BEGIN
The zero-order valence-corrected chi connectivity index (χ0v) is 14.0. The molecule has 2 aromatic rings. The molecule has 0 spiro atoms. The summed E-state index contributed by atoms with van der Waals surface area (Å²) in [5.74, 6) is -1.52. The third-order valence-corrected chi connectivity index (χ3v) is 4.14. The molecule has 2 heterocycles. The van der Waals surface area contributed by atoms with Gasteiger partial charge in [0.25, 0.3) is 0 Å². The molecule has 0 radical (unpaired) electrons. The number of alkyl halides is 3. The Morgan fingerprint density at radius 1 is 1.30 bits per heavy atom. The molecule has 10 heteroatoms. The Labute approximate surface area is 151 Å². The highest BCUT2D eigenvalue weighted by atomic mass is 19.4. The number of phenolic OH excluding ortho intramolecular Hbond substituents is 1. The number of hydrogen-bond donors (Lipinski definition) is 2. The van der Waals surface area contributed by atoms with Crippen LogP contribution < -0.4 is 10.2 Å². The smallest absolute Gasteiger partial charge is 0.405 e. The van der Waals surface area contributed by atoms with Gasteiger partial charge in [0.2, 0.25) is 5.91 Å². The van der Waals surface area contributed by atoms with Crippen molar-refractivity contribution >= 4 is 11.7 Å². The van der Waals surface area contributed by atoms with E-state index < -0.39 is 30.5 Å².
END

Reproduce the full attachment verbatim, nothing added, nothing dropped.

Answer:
The zero-order valence-corrected chi connectivity index (χ0v) is 14.0. The molecule has 2 aromatic rings. The molecule has 0 spiro atoms. The summed E-state index contributed by atoms with van der Waals surface area (Å²) in [5.74, 6) is -1.52. The third-order valence-corrected chi connectivity index (χ3v) is 4.14. The molecule has 2 heterocycles. The van der Waals surface area contributed by atoms with Gasteiger partial charge in [0.25, 0.3) is 0 Å². The molecule has 0 radical (unpaired) electrons. The number of alkyl halides is 3. The Morgan fingerprint density at radius 1 is 1.30 bits per heavy atom. The molecule has 10 heteroatoms. The Labute approximate surface area is 151 Å². The highest BCUT2D eigenvalue weighted by atomic mass is 19.4. The number of phenolic OH excluding ortho intramolecular Hbond substituents is 1. The number of hydrogen-bond donors (Lipinski definition) is 2. The van der Waals surface area contributed by atoms with Crippen LogP contribution < -0.4 is 10.2 Å². The smallest absolute Gasteiger partial charge is 0.405 e. The van der Waals surface area contributed by atoms with Gasteiger partial charge in [0.2, 0.25) is 5.91 Å². The van der Waals surface area contributed by atoms with Crippen molar-refractivity contribution >= 4 is 11.7 Å². The van der Waals surface area contributed by atoms with E-state index < -0.39 is 30.5 Å².